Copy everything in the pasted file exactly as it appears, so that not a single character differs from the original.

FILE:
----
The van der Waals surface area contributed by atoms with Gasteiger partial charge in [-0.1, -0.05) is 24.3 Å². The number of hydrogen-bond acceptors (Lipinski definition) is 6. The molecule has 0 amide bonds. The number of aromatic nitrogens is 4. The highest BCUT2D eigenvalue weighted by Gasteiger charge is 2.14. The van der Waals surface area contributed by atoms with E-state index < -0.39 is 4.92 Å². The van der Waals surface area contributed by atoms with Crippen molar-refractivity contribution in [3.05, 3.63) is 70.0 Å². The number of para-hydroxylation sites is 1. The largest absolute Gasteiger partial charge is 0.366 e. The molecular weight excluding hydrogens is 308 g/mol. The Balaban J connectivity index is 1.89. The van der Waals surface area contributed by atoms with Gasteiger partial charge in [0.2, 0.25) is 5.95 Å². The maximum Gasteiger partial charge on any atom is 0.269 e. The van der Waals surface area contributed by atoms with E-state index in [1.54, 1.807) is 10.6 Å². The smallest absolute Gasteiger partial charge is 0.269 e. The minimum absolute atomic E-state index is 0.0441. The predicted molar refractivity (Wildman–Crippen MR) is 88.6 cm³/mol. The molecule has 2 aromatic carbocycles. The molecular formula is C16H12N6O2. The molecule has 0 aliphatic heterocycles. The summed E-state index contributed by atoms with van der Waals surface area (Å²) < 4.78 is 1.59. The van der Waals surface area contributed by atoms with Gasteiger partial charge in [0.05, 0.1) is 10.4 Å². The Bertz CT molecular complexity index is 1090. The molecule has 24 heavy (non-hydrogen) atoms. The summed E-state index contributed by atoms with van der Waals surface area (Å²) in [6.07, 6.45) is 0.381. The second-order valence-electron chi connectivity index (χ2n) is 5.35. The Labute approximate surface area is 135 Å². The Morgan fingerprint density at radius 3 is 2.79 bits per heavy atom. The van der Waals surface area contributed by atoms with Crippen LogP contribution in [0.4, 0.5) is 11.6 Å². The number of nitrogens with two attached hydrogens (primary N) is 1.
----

The van der Waals surface area contributed by atoms with Gasteiger partial charge in [-0.1, -0.05) is 24.3 Å². The number of hydrogen-bond acceptors (Lipinski definition) is 6. The molecule has 0 amide bonds. The number of aromatic nitrogens is 4. The highest BCUT2D eigenvalue weighted by Gasteiger charge is 2.14. The van der Waals surface area contributed by atoms with E-state index < -0.39 is 4.92 Å². The van der Waals surface area contributed by atoms with Crippen molar-refractivity contribution in [3.05, 3.63) is 70.0 Å². The number of para-hydroxylation sites is 1. The largest absolute Gasteiger partial charge is 0.366 e. The molecular weight excluding hydrogens is 308 g/mol. The Balaban J connectivity index is 1.89. The van der Waals surface area contributed by atoms with Gasteiger partial charge in [0.2, 0.25) is 5.95 Å². The maximum Gasteiger partial charge on any atom is 0.269 e. The van der Waals surface area contributed by atoms with E-state index in [1.54, 1.807) is 10.6 Å². The smallest absolute Gasteiger partial charge is 0.269 e. The minimum absolute atomic E-state index is 0.0441. The predicted molar refractivity (Wildman–Crippen MR) is 88.6 cm³/mol. The molecule has 2 aromatic carbocycles. The molecular formula is C16H12N6O2. The molecule has 0 aliphatic heterocycles. The summed E-state index contributed by atoms with van der Waals surface area (Å²) < 4.78 is 1.59. The van der Waals surface area contributed by atoms with Gasteiger partial charge in [0.05, 0.1) is 10.4 Å². The Bertz CT molecular complexity index is 1090. The molecule has 24 heavy (non-hydrogen) atoms. The summed E-state index contributed by atoms with van der Waals surface area (Å²) in [6.07, 6.45) is 0.381. The second-order valence-electron chi connectivity index (χ2n) is 5.35. The Labute approximate surface area is 135 Å². The Morgan fingerprint density at radius 3 is 2.79 bits per heavy atom. The van der Waals surface area contributed by atoms with Crippen LogP contribution in [0.4, 0.5) is 11.6 Å². The number of nitrogens with two attached hydrogens (primary N) is 1.